Awhile back I decided to subject my saliva to an ancestry DNA evaluation for two principal reasons: First, I hoped that perhaps it could determine more conclusively whether my Craton ancestors came from Scotland or from Ireland; and Second, I hoped perhaps it would turn up something unexpected, such as some Native American, Romani, or other ethnic line that would lead me on a new quest to establish an identity with a group I had heretofore been unaware lurked in my family history.
As for the first objective, I learned that it is very difficult to separate specifically Scottish ancestry from “Great Britain” as a whole. And while it does indeed show both ancestry from Great Britain and Ireland (results by percentage are shown below), it really does little to help confirm the actual home from which my Craton ancestors hailed. (As an aside, I later learned that another Craton relative had a more involved YDNA test conducted, and his results more or less went along with exactly what my earlier hypothesis had been: that our family’s homeland originally was around the Midlothian area of Scotland many centuries ago.)
Regarding the second objective, I was a little disappointed to find no hint of Native American or Romani ancestry. Instead I found that my DNA is about as boringly white as can be imagined. I had suspected that since our family had been in the southeastern North America since around 1730, we would find some hint of Native American DNA, despite the fact that there are no hints of intermarriage in our ancestry charts. But as the chart below reveals, almost all of my various lines — paternal and maternal — stem from Ireland, Great Britain, or Western Europe (from previous research, Western Europe would be almost exclusively Holland). I suspect that the small percentage of Scandinavian DNA would stem from the time of the Viking invasions of Great Britain and Ireland when intermarriages did occur.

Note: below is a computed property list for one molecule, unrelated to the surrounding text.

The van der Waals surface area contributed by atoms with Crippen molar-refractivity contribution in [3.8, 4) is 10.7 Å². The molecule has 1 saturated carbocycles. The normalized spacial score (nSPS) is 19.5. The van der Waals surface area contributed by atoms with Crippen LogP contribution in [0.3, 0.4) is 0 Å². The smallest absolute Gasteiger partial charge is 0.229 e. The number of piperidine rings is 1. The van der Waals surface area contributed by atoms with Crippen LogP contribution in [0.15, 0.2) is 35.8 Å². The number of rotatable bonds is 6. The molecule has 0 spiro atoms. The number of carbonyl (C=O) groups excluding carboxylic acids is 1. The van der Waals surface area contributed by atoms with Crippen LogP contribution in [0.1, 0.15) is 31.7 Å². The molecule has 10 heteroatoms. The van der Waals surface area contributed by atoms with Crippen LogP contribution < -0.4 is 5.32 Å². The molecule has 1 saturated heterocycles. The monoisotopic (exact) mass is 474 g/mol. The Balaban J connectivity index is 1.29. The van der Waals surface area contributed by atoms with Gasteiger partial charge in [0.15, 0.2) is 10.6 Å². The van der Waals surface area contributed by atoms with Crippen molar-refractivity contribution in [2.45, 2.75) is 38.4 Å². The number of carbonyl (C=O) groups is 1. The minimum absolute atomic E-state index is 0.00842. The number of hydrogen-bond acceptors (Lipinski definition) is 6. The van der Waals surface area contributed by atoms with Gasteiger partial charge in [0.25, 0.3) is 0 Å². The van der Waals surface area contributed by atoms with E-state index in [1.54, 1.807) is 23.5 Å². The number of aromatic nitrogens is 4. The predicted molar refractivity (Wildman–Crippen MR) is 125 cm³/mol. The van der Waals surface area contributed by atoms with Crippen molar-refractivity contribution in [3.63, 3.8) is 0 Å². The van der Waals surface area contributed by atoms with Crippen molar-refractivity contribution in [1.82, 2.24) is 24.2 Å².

The one question mark I did find is the rather significant 15% of Iberian DNA. This came as a total surprise as there is not a single surname in any of my ancestor charts that hint of a Spanish or Portuguese lineage. Likewise, there are no family legends that say anything about an Iberian connection. Initially I assumed perhaps some of my ancient Irish or British ancestors had originally migrated from Iberia, but if so I would think the percentage of DNA represented would be minuscule. Instead we find a very significant 15%. What might be its origin?
One possibility presented itself in an article I came upon almost by accident (linked here). While there are no family legends of Cherokee ancestry in my line, and certainly no evidence to suggest it from the DNA analysis, I decided to read the article merely out of curiosity. In summary, what I learned was that many of the presumed Cherokee ancestors in so many Southeastern family lines actually were Sephardic Jews from Iberia who came to the New World to escape the Inquisition. Once here, some even assumed Cherokee identity themselves, possibly out of fear of persecution. For whatever reasons, the point was that many of the presumed Cherokees in Southeren ancestry were in fact Sephardic Jews.
Could the 15% Iberian DNA in my ancestry in fact be Sephardic? The test does delineate “European Jewish” DNA, but I suspect that would more likely represent Ashkenazic heritage rather than Sephardic. I will have to check with the test administrators to find out for certain whether that is the case. If it is true that there is no specific delineation for Sephardic Jews, then it would be entirely possible for my Iberian DNA to represent Sephardic ancestry.